Throughout the series, Thony shines as a complex character who makes decisions (both good and bad) in hopes of ensuring the safety of those around her. For some, Thony may seem unreadable or confusing, but for Yung, Thony is innately human.

“To me, [Thony’s] a simple woman. She’s a real person who is multifaceted; she has many aspects to herself, like you and I. And I think we use ourselves differently in different situations; we react or we’re proactive to those situations and obstacles we’re facing,” Yung says. “This is how I tend to approach her — not as someone complicated but just someone like you and I, someone with layers.”

The show itself has never strayed away from serious topics. Throughout its three seasons, “The Cleaning Lady” has covered issues like ICE raids, immigrant rights, healthcare and deportation.

“[The writers] write an entertaining show, and they find a good balance,” Yung says. “I think that’s part of the DNA of our show; we are inviting people to watch an entertaining show, and then you’ll have the one or two episodes where we breach really important topics.” Despite the “heavy” subject material, Yung doesn’t worry about making the show entertaining. “I’m given those scripts, and I’m very happy to contribute to what they’ve written. But to me, I don’t focus on the entertainment; I only focus on what [Thony] has to go through.”

There’s no doubt that Thony’s motivations lie in her love for her sister Fiona (Martha Millan) and the rest of their family. However, it’s ultimately her outward relationships with the mobster Arman (Adan Conteo) and his wife Nadia (Eva De Dominici) that move the narrative forward. Though the trio’s tumultuous relationships forced Thony to grow in seasons one and two, Conteo’s tragic passing prior to the show’s latest installment challenged her in ways she hasn’t experienced before.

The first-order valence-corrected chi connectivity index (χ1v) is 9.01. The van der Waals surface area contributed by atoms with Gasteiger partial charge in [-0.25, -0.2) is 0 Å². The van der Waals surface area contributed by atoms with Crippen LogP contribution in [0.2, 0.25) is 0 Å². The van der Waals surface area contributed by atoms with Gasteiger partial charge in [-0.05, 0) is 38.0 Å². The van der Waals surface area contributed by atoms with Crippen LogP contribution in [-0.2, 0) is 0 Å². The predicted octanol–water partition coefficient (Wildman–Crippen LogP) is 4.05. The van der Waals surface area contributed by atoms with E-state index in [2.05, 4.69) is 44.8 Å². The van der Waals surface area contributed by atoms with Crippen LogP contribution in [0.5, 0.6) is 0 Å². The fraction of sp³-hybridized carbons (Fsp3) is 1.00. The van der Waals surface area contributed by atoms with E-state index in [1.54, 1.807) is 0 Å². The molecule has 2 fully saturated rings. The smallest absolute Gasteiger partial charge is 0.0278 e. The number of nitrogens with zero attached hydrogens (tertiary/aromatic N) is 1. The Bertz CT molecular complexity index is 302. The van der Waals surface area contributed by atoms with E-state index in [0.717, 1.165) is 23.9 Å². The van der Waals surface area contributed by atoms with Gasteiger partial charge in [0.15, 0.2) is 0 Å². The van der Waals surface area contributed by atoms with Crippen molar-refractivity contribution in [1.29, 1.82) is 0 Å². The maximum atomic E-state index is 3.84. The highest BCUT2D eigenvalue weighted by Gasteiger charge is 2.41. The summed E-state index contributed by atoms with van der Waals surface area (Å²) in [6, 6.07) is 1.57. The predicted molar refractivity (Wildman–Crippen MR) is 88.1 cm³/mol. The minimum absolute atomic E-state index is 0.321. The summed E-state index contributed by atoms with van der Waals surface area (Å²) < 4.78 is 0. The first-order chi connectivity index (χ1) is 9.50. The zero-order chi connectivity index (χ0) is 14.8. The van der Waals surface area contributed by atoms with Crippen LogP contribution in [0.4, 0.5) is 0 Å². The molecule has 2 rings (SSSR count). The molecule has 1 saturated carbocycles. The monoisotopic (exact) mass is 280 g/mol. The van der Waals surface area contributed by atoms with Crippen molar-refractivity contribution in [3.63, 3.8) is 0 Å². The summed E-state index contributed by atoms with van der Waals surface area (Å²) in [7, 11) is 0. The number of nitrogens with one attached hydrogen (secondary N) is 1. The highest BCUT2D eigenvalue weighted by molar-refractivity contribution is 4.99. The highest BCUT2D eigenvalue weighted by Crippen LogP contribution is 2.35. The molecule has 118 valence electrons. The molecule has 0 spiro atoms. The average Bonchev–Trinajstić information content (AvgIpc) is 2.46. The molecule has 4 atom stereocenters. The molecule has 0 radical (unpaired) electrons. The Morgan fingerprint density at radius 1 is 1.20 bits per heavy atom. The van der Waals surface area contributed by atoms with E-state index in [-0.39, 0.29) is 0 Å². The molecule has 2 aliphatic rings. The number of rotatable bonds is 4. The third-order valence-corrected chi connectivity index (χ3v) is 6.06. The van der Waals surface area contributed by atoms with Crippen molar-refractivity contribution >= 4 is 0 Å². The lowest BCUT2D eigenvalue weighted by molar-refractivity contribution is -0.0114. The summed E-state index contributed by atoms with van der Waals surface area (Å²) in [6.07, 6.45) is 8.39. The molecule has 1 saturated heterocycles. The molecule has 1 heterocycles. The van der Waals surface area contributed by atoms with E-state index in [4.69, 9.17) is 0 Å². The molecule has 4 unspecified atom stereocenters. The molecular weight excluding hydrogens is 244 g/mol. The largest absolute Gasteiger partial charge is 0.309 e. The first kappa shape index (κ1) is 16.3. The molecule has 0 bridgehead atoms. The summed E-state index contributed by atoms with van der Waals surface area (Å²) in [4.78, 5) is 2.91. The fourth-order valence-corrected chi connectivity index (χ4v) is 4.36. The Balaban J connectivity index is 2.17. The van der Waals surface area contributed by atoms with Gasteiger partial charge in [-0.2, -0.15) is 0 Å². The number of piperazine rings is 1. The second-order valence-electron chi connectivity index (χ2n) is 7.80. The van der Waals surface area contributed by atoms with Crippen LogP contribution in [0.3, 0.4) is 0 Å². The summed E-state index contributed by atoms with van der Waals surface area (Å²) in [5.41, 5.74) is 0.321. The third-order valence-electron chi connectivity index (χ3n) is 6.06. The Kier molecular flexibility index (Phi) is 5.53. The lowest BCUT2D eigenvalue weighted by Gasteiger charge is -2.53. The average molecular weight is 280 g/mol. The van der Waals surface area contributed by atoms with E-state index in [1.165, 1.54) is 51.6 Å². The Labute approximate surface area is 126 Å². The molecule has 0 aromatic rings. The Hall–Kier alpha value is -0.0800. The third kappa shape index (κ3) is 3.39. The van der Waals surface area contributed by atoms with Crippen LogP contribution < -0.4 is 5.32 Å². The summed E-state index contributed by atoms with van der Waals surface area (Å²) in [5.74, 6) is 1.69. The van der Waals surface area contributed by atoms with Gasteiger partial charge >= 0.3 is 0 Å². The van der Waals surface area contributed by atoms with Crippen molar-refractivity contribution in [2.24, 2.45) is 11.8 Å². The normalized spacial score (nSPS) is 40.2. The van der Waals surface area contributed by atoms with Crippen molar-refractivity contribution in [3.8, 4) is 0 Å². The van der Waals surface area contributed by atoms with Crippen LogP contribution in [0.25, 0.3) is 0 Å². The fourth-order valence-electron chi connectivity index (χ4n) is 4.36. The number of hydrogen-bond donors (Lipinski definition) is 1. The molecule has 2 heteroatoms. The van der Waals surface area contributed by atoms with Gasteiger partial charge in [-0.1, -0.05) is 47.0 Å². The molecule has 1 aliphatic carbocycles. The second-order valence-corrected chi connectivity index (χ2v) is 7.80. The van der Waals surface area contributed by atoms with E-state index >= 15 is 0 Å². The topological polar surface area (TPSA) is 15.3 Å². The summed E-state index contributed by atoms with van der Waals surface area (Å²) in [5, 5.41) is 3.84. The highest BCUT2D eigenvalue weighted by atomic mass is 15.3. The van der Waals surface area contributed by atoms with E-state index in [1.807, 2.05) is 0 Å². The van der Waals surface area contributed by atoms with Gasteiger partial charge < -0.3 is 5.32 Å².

Mirroring Yung’s real-life grieving journey for her co-star, Thony must deal with the loss of the potential “love of her life.” Seeing this as an important crossroads for the show, Yung often collaborated with the writers to shape how the series moved forward. 

“I was part of some conversations this season, with the loss of Adan, on how to approach the new love triangle. I was like, ‘Guys, this woman just lost someone she loved a lot, if not the love of her life. Don’t think in terms of entertainment, but ask how to approach someone who’s grieving,’” Yung explains.